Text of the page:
Finding the right balance between keeping children safe and giving them room to explore new technologies is key to Telenor. UNICEF, Save the Children and the United Nations Global Compact have together developed the first set of principles for how business should respect children’s rights.
Principles for how business should respect children’s rights
The Children’s Rights and Business Principles contain recommendations and guidance for how companies should integrate concern for children into different areas of their operations. They include both actions that companies should take to ensure respect for children’s rights and voluntary actions to support these rights.
The global launch event in London on Monday 12th March featured senior leaders from both the business community and non-governmental organizations. Mai Oldgard, Vice President and Head of Group Corporate Responsibility, spoke at a panel session on children’s rights in the marketplace.
“Our corporate responsibility strategy is founded on shared value – contributing to society through responsible operations and by maximizing the value of being connected. This thinking is equally relevant in the context of children,” says Oldgard.
“In Norway today, children grow up with mobile phones. While this has many positive effects, we need to address potential risks. For example, Telenor Norway participates in the campaign “Think!” to educate children and parents about the problem of digital bullying. So far the campaign has reached 70,000 children. And in Malaysia we are raising awareness through the DiGi CyberSAFE Programme”.
Filter against child sexual abuse content
Telenor Group has also implemented a filter against child sexual abuse content through fixed line broadband and mobile Internet. Initiated in Norway, the filter has now been implemented in Telenor’s operations in Sweden, Denmark, Montenegro, Hungary, Serbia and Bangladesh.
“While the filter cannot alone stop the problem of exploitation of children, it does help restrict the market and prevents accidental access to this very harmful material,” Oldgard says.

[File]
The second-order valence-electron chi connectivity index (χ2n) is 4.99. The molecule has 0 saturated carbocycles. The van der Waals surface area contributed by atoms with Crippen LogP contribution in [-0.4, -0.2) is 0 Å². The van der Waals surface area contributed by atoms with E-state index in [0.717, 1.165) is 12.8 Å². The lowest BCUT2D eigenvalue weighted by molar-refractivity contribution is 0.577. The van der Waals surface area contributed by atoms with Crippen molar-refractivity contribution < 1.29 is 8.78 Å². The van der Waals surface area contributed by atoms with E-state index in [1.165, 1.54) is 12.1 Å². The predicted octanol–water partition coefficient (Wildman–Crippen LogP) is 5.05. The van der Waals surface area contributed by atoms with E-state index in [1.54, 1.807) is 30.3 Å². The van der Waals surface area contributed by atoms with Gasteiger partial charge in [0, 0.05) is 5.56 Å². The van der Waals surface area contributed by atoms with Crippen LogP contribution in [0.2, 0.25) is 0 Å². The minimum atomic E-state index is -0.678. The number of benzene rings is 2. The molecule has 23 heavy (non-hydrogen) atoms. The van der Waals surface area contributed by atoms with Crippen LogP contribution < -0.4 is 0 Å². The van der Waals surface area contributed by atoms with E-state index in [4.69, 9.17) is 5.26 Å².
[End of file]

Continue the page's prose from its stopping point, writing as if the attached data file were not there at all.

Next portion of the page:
Business can contribute positively to children’s rights
The principles emphasise that business can also contribute positively to children’s rights.
“A great example of how we can support children’s rights is Grameenphone’s partnership to use SMS to improve maternal and infant health, aiming to reach 500 000 expectant and new mothers within 3 years. By using our products to spread life-saving messages to mothers, we can contribute to advancing the health of children,” Oldgard explains.
The principles will be launched in Norway at an event organized by UNICEF on Friday 16th March. Mai Oldgard will be a featured speaker at the event, which will also include speakers from UNICEF and the investment community.
The Children’s Rights and Business Principles Initiative
- A joint initiative between UNICEF, Save the Children and the UN Global Compact
- The principles are based on the Convention on the Rights of the Child and align with the Ruggie framework for human rights and business
- The principles are meant to serve as guidance and recommendations to companies on how to respect and support children’s rights
- The principles comprise an overall commitment to children and specific principles for the workplace, the marketplace, and the environment and community
Telenor Norway’s Bruk Hue (“Think!)
- Campaign to educate children and parents about digilal bullying in partnership with the Norwegian Red Cross, Kids and the Media and the Norwegian Media Authority
- The campaign has visited more than 250 schools to date (70,000 children)
- Telenor Norway has also implemented a free “bully filter”
DiGi CyberSAFE Programme
- A national campaign and workshop series aimed at educating students, parents and teachers about safe Internet usage
- The programme is carried out in collaboration with the Ministry of Education and CyberSecurity Malaysia.
- In the first year, the target is to reach approximately 8,000 students, parents, teachers and guardians.
- DiGi has also established a partnership with Childline Malaysia, a 24-hr helpline for children under 18. The hotline provides information about assistance available to children facing different issues in their lives
Child Sexual Abuse Filter
- The filter blocks access to child sexual abuse material based on a list provided by Interpol and Norway’s Criminal Investigation Service (Kripos)
- Telenor does not perform any evaluation about the legality of the content; this is done by Interpol or Kripos
- Currently implemented in Norway, Denmark, Sweden, Montenegro, Hungary, Serbia, and Bangladesh
- Telenor’s goal is to implement the filter in all markets
Grameephone mHealth partnership – Mobile Alliance for Maternal Action (MAMA)
- The organization D.Net coordinates the initiative while funding is provided by USAID
- The initiative uses mobile phones to deliver life-saving health messages to expecting and new mothers in Bangladesh either via voice or SMS
- The service includes message on both health during the pregnancy and how to best care for newborn babies
- Currently in the pilot phase, but aims to reach 500,000 mothers in three years